Unicorn UNS234 – Review by Stephen Johnson

With Hyperion apparently committed to recording all the symphonies, we may soon be in the unprecedented position of having two versions of a major Simpson work in the catalogue. Hyperion’s Third will have plenty to live up to – particularly Horenstein’s powerful handling of the “huge composed accelerando” that is the second movement – but I hope it will make a stronger case for the opening Allegro. Horenstein’s reading of this movement has an impressive dogged quality, and it gains steadily in energy, but comparing it with a tape of the 1970 Proms performance by the RPO and Sir Charles Groves, I’m struck by the latter’s greater drive and rhythmic bite. It also makes me strongly aware of how unflattering the dull, studio-ish Unicorn recording is to this music: Horenstein phrases the second movement’s hushed opening beautifully – it’s a perfect demonstration of pianissimo espressivo – but how much more telling and atmospheric it would have sounded in a really responsive acoustic.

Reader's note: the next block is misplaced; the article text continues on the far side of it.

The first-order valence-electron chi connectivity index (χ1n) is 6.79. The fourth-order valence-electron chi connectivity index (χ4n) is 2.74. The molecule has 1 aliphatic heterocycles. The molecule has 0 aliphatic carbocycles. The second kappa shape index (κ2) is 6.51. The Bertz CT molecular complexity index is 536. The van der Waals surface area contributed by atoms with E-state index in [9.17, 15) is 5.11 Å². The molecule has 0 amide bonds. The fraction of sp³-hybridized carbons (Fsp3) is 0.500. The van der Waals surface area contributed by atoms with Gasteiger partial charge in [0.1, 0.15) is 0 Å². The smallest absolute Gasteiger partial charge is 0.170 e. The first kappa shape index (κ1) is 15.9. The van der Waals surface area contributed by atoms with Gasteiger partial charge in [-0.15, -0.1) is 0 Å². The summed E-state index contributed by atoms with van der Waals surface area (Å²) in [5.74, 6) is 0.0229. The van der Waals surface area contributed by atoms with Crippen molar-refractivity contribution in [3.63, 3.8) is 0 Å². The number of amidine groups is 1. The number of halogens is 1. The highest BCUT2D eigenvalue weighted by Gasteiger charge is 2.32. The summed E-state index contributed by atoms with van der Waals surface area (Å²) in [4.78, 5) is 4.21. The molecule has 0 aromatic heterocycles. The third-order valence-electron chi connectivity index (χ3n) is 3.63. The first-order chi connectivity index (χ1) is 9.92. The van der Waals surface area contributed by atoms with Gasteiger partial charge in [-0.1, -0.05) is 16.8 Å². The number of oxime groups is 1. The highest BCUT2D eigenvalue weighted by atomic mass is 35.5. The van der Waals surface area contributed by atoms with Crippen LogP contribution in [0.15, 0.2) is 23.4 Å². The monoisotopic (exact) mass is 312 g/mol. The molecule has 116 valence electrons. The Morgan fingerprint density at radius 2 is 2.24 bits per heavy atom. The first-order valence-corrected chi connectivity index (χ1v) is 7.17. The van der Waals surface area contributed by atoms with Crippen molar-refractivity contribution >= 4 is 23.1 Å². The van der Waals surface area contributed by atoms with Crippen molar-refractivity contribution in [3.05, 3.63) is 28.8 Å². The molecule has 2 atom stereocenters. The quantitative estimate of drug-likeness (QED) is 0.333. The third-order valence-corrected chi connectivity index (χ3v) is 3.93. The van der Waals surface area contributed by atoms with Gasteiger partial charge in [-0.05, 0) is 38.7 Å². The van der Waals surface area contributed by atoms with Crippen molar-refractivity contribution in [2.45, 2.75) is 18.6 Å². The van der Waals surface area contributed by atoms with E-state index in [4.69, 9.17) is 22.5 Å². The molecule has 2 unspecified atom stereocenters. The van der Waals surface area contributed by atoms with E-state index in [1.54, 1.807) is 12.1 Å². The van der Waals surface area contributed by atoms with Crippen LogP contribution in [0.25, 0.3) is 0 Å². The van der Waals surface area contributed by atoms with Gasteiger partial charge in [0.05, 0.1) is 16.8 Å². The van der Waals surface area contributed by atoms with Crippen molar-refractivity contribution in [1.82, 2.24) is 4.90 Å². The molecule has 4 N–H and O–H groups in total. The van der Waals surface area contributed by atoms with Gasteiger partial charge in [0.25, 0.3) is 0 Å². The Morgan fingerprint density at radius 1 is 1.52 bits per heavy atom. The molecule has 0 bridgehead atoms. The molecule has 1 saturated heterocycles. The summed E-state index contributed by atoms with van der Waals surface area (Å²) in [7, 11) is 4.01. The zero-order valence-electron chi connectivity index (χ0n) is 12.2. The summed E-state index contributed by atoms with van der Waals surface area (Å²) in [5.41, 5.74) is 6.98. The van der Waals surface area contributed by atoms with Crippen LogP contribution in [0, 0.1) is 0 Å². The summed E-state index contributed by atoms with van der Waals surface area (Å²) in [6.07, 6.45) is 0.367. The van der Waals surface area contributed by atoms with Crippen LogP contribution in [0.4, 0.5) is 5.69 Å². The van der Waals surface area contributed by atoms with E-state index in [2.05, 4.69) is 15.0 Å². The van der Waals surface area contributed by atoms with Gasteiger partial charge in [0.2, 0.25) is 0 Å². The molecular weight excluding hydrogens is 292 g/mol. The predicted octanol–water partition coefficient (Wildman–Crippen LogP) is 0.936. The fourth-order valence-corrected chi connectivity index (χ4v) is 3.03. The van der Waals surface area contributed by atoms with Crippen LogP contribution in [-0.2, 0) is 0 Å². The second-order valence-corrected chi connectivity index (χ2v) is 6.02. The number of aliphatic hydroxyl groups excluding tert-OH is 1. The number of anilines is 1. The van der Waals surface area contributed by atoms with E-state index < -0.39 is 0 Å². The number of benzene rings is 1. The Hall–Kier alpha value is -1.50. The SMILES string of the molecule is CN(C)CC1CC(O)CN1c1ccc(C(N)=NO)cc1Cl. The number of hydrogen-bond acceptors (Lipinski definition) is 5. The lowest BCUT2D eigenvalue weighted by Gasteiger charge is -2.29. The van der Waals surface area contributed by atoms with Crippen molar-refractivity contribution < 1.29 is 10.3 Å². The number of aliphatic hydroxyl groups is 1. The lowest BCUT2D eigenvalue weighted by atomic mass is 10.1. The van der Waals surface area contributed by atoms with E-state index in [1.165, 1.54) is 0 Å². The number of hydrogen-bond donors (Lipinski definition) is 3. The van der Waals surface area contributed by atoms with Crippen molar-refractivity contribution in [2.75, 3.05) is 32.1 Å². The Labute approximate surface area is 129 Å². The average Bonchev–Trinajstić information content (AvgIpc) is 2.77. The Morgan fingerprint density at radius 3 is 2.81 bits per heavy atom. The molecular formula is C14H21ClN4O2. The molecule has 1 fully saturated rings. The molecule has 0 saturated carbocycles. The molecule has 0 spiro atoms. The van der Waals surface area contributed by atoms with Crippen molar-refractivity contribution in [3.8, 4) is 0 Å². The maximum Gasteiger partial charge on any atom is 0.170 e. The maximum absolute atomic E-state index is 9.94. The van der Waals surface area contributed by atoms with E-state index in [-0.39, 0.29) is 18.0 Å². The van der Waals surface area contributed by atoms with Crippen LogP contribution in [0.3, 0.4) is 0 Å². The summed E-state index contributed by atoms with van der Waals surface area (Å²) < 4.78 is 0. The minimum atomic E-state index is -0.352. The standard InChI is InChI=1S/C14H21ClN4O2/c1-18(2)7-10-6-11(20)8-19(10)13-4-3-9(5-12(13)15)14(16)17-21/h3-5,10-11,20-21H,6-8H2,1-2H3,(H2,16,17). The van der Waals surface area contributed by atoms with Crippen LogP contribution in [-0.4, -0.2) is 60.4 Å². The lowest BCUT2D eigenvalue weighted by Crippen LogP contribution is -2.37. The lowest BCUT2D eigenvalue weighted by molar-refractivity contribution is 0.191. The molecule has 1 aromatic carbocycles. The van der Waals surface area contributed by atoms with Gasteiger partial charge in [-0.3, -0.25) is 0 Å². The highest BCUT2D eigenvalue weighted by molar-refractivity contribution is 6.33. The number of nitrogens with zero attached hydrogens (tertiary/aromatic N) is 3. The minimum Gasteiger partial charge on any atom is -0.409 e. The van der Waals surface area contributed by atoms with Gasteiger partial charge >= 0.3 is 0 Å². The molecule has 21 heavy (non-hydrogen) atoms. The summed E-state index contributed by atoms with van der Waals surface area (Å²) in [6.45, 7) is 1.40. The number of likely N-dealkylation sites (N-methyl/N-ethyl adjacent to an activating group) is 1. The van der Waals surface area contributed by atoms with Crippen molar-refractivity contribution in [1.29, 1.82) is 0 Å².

Enough of complaints. It’s still good to have this pioneering account of the Symphony back, and on such a well-filled disc. The Clarinet Quintet is another impressively thought-out piece, even if it doesn’t scale the heights of the Symphony, and the Aeolian Quartet/Bernard Walton performance gains considerably in immediacy in this CD transfer – the sudden fortissimo at 2’28” (track 3) is a bracing surprise.

Stephen Johnson
Gramophone, June 1990